Country music up-and-comer Kaitlyn Baker may be from a small town, but she’s chasing big dreams.
1 of 3
2 of 3
Kaitlyn Baker - "Coal Train"
3 of 3
The first time Kaitlyn Baker sang in public, the shy 8-year-old wearing glasses held a paper in front of her face. Today, she is a 5-foot 5-inch, blue-eyed beauty with soulful, smoky chops that helped land her a record deal and put her on the fast track for country music stardom.
In January, 19-year-old Baker signed a contract with Nashville’s Silvercreek Records, and she plans to release her first album with the label later this year. Though she is headed to the bright lights and big city of country music’s command post, Baker’s music is all about home and the coal-packed mountains where she was raised.
“Coal mines are such a big part of this area,” says Baker of her hometown of Pound in the westernmost part of the state, where she still lives with her parents and younger sister. “My whole family has either been in the mines or associated with the mines.”
In a newly released music video for the catchy “Coal Train,” an upbeat song she co-wrote with her manager, Scott Arnold, Baker stands near one of Pound’s historic markers and sings of the coal trains that have rumbled in and out of Wise County since the late 1800s.
Like the legendary Loretta Lynn, who also sang with pride of the Appalachian coalfields and who comes from just over the border in the Bluegrass State of Kentucky, Kaitlyn Baker is truly a coal-miner’s daughter. Her father, Lyndon Baker, 50, today heads his own logging firm, but for five years he mined coal. It was a tough life, he says—crawling on his hands and knees just to get in and out of the mine.
When Kaitlyn was born—a few weeks premature—Nov. 23, 1994, her father says she suffered from colic and cried constantly. “The reason she can sing so well is because of her lungs,” he says. “She really worked them really well.”
Baker grew up with musical influences all around; her grandfather played banjo, her grandmother sang Loretta Lynn songs. “I guess it was natural for me,” says the easygoing Baker. “Mom said I used to sing before I could talk.”
“She’s an old soul,” says her mother, Tammy Baker, 42. “She’s so mature for her age.”
But not too many years ago, Lyndon Baker had to push his timid little daughter to sing. “She had to be heard; she could sing so well,” he says. “It was just amazing, the notes that she could do.”
When Baker (who counts Elvis Presley as another influence) went onstage at Pound’s Ferbie Chapel Church for her vocal debut, she sang (as she hid her face) “As I Went Down to the River to Pray.” And pray? Well, she did. “I thought I was going to die,” Baker says. “I was nervous. I was shaking all over.”
Hardly a year later, Baker finished at the top of a local singing contest and won a trip to Big Mama Recording Studio in Seymour, Tennessee, where she recorded a CD of cover material—while in the fifth grade. Soon after, she released another album—a self-produced gospel record, largely influenced by her family’s faith, singing together at Pyles Memorial Chapel in Wise County. Then, at 14, still on her own, she delivered a country record called Sure Feels Like Home, featuring songs written by various Nashville songwriters. “I was always in the studio,” she says. “If I wasn’t doing shows, I was in the studio.”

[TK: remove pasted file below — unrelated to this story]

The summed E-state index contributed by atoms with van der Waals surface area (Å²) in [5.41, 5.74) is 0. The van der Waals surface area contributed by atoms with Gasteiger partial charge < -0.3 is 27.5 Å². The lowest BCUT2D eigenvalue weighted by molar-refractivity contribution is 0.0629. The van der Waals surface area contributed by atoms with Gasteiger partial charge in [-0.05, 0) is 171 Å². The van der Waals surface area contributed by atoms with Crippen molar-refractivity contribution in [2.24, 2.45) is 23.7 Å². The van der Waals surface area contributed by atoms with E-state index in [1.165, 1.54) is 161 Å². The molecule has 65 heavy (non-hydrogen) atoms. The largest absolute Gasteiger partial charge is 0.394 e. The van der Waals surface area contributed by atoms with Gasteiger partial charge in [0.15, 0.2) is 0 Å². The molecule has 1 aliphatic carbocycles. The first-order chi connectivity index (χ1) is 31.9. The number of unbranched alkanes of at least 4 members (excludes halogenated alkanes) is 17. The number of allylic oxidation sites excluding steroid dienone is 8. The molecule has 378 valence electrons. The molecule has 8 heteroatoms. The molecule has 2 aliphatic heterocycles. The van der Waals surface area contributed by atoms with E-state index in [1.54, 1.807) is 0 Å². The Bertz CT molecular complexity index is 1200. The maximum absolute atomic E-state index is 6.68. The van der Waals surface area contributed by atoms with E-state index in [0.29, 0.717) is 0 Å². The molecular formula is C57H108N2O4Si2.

Baker left public school in the seventh grade so that she could be homeschooled. It became difficult to keep scheduling class around concerts, plus she needed time to write songs and travel to Nashville to meet people in the industry. Among them was Steve Pope, a veteran of Nashville’s music scene and now the vice president of Silvercreek’s Nashville operations.
“The Lord has blessed her with a great voice,” Pope says. “The passion in her delivery makes her songs believable. And she has a big heart.”
Credit Baker’s intense focus. “I’ve never been a normal teenager,” Baker says. “All my time and focus went into music. This is all I want to do.”
She has opened shows for country singers Sammy Kershaw and Doug Stone, as well as for the country band Sawyer Brown. She also became a regular at concerts across Southwest Virginia in Big Stone Gap, Appalachia, Wise, Coeburn and St. Paul.
All along, Baker has won applause—for the shows, the CDs and, lately, for her new song “Coal Train.” Says Baker, “It’s such a good feeling to have so many people message you, call you, tell you how proud they are of you.”
A night owl, Baker often stays up to the wee hours of the morning, writing songs at 3 or 4 a.m.
“I never know when exactly I’m going to come up with another song,” she says. “I can’t sit down and get a pen and paper and write. It has to just come to me.”
The singer describes her songs as “mountain-y,” with a flash of bluegrass, a healthy dose of fiddle and a driving rhythm. “We want them to sound rootsy,” she says. “I want people, when they listen to it, to be like, ‘Oh, I went to Virginia and back today.’”
For Baker’s first project with Silvercreek Records, she is working on tracks like her rockin’ blues-influenced original, “The Trouble Is You,” as well as the forthright “Coal Train.”
Smiling widely, she talks about a newly-written tune called “Burn” and says she hopes the song, a real story about burning down memories at the end of a relationship, will be the album’s first single.
“I try to be as real as I can with my songs,” she says. “And I’m true to who I am. I don’t try to be somebody I’m not.”
Kaitlyn Baker will be featured on the June 7 taping of the PBS television show "Song of the Mountains." For information about other performances, go to KaitlynBaker.com
Upcoming Tour Dates
5/14/14, 7:30 p.m.
709A Rivergate Parkway, Goodlettsville, TN
Tickets: $10 advance, $15 door.
6/7/14, 7:00 p.m.
"Song of the Mountains" TV taping
Lincoln Theatre, 117 E. Main St., Marion, VA
6/28/14, 8:30 p.m.
Mount Carmel Block Party
Main Street, Mount Carmel, TN